The Needless War With Spain

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The question of peace or war now lay with McKinley. The Spaniards, Woodford had conceded, had gone about as far as they could go; but with the Maine in the mud of Havana Harbor, with the country, following Proctor’s speech, crying for war, how much longer could McKinley hold out? The jingoes were treating his attempt to preserve peace with outright contempt; McKinley, Roosevelt told his friends, “has no more backbone than a chocolate éclair.”

“We will have this war for the Freedom of Cuba,” Roosevelt shouted at a Gridiron Dinner on March 26, shaking his fist at Senator Hanna, “in spite of the timidity of the commercial interests.” Nor was McKinley permitted to forget the political consequences. The Chicago Times-Herald warned: “Intervention in Cuba, peacefully if we can, forcibly if we must, is immediately inevitable. Our own internal political conditions will not permit its postponement …. Let President McKinley hesitate to rise to the just expectations of the American people, and who can doubt that ‘war for Cuban liberty’ will be the crown of thorns the free silver Democrats and Populists will adopt at the elections this fall?”

On March 28 the President released the report of the naval court of inquiry on the Maine disaster. “In the opinion of the court the Maine was destroyed by the explosion of a submarine mine, which caused the partial explosion of two or more of the forward magazines,” the report concluded. Although no one was singled out for blame, the conclusion was inescapable that if Spain had not willfully done it, Spain had failed to provide proper protection to a friendly vessel on a courtesy visit in its waters. Overnight a slogan with the ring of a child’s street chant caught the fancy of the country:

Remember the Maine!
To hell with Spain!

“I have no more doubt than that I am now standing in the Senate of the United States,” declared Henry Cabot Lodge, “that that ship was blown up by a government mine, fired by, or with the connivance of, Spanish officials.”

Desiring peace yet afraid of its conséquences, McKinley embarked on a policy of attempting to gain the fruits of war without fighting. On March 29 Woodford demanded that Spain agree to an immediate armistice, revoke the reconcentration order, and co-operate with the United States to provide relief; Spain was given 48 hours to reply. On March 31 Spain replied that it had finally revoked the reconcentration orders in the western provinces; that it had made available a credit of three million pesetas to resettle the natives; that it was willing to submit the Maine controversy to arbitration; and that it would grant a truce if the insurgents would ask for it. In short, Spain would yield everything we demanded, except that it would not concede defeat; the appeal for a truce would have to come from the rebels. Since the rebels would not make such an appeal, since they were confident of ultimate American intervention, the situation was hopeless; yet Spain had come a long way. Woodford cabled to Washington: “The ministry have gone as far as they dare go to-day …. No Spanish ministry would have dared to do one month ago what this ministry has proposed to-day.”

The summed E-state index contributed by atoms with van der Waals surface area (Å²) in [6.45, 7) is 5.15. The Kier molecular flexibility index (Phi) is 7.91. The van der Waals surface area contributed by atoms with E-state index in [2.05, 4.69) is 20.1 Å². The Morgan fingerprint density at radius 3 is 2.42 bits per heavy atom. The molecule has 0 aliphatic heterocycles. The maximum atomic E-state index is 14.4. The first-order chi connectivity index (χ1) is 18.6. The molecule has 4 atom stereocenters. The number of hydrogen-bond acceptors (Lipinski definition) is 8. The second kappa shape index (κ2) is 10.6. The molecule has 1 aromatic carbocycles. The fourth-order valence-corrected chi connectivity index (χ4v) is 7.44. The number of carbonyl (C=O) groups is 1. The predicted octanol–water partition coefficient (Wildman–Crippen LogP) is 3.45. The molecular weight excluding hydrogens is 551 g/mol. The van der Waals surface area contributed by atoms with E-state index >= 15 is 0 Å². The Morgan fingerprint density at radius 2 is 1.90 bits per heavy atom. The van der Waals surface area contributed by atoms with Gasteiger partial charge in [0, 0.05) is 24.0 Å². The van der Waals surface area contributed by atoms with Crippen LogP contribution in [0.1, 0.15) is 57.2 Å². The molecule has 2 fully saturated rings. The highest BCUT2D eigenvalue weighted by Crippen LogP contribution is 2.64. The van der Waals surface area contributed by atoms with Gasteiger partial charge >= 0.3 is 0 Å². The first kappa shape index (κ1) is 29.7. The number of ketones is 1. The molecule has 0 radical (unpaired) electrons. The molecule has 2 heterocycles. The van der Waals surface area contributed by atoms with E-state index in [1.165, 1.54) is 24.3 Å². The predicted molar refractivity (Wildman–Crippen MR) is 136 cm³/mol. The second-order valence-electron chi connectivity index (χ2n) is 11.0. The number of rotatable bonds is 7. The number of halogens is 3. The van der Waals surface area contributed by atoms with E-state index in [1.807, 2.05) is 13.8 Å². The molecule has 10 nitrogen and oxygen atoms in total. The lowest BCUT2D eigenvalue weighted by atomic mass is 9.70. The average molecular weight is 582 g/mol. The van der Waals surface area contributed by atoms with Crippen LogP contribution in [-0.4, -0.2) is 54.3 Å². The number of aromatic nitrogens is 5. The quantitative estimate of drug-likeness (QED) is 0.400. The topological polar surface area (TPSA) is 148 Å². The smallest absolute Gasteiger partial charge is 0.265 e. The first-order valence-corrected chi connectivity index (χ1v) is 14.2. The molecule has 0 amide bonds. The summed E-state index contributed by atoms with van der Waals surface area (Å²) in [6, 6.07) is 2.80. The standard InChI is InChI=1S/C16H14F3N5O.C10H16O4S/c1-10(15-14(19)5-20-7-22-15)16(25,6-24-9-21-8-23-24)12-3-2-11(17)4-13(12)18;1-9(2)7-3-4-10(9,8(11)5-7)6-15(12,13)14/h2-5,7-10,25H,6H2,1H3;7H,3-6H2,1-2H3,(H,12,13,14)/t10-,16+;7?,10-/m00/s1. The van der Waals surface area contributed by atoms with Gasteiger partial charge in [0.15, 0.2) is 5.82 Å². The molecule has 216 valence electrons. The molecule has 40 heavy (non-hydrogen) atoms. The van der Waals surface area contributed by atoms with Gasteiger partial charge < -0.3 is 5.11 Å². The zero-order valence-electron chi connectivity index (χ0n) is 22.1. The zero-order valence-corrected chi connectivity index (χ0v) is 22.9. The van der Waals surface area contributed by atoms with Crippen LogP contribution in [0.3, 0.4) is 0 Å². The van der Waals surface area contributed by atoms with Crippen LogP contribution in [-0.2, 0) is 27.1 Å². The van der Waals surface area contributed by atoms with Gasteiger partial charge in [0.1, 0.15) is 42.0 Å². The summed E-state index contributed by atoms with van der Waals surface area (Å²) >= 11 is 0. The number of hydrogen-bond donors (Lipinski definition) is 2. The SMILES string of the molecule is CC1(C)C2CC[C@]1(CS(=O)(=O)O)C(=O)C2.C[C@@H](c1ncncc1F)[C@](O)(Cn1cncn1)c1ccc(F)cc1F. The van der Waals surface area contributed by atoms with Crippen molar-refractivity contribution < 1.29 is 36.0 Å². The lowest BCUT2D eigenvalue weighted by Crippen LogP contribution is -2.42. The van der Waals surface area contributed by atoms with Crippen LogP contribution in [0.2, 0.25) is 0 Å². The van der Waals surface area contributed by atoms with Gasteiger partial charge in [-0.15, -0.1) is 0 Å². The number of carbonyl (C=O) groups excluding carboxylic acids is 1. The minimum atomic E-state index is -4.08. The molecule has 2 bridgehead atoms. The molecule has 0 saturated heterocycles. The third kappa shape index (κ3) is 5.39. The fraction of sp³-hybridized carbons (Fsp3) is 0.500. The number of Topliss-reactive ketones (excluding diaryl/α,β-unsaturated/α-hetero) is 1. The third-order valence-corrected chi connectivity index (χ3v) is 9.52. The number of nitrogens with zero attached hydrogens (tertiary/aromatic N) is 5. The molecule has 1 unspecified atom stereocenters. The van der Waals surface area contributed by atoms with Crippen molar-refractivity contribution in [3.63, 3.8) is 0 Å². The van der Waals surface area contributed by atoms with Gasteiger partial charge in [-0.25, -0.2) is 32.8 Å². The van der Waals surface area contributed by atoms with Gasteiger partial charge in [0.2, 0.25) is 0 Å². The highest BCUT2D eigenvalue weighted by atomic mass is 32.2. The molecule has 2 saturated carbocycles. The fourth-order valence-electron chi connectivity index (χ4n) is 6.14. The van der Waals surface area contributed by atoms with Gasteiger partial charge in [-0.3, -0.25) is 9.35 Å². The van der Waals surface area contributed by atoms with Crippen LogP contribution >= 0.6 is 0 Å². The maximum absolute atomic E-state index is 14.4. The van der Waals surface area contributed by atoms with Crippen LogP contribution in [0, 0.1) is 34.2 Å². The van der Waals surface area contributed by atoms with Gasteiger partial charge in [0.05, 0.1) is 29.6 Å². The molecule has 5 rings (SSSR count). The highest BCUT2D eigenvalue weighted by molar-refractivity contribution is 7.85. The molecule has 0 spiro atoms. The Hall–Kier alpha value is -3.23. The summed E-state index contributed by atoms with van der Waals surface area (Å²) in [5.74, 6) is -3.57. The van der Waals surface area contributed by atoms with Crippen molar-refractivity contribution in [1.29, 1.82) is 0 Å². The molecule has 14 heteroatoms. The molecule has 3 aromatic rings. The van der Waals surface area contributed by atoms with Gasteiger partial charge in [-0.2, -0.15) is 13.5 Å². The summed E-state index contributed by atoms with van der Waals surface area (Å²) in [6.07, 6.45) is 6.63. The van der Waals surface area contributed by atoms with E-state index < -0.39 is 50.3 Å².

For a week the Spaniards attempted to cling to their last shreds of dignity. On Saturday, April 9, Madrid surrendered. Driven to the wall by the American demands, the Spanish foreign minister informed Woodford that the government had decided to grant an armistice in Cuba immediately. Gratified at achieving the final concession, Woodford cabled McKinley: “I hope that nothing will now be done to humiliate Spain, as I am satisfied that the present Government is going, and is loyally ready to go, as fast and as far as it can.”

It was too late. McKinley had decided on war. Spain had conceded everything, but Spain had waited too long. Up until the very last moment, Spanish officials had feared that if they yielded to American demands in Cuba, it might mean the overturn of the dynasty, and they preferred even a disastrous war to that. Proud but helpless in the lace of American might, many Spanish officials appeared to prefer the dignity of being driven from the island in a heroic defensive war to meek surrender to an American ultimatum. In the end they surrendered and promised reforms. But they had promised reforms before—after the Ten Years’ War which ended in 1878—and they had not kept these promises. Throughout the Nineteenth Century, constitutions had been made and remade, but nothing had changed. Even in the last hours of negotiations with the American minister, they had told Woodford that the President had asked the Pope to intervene, when the President had done nothing of the sort. Even if their intentions were of the best, could they carry them out? Spain had had three full years to end the war in Cuba and, with vastly superior numbers of troops, had not been able to do it. And the insurgents would accept nothing from Madrid, not even peace.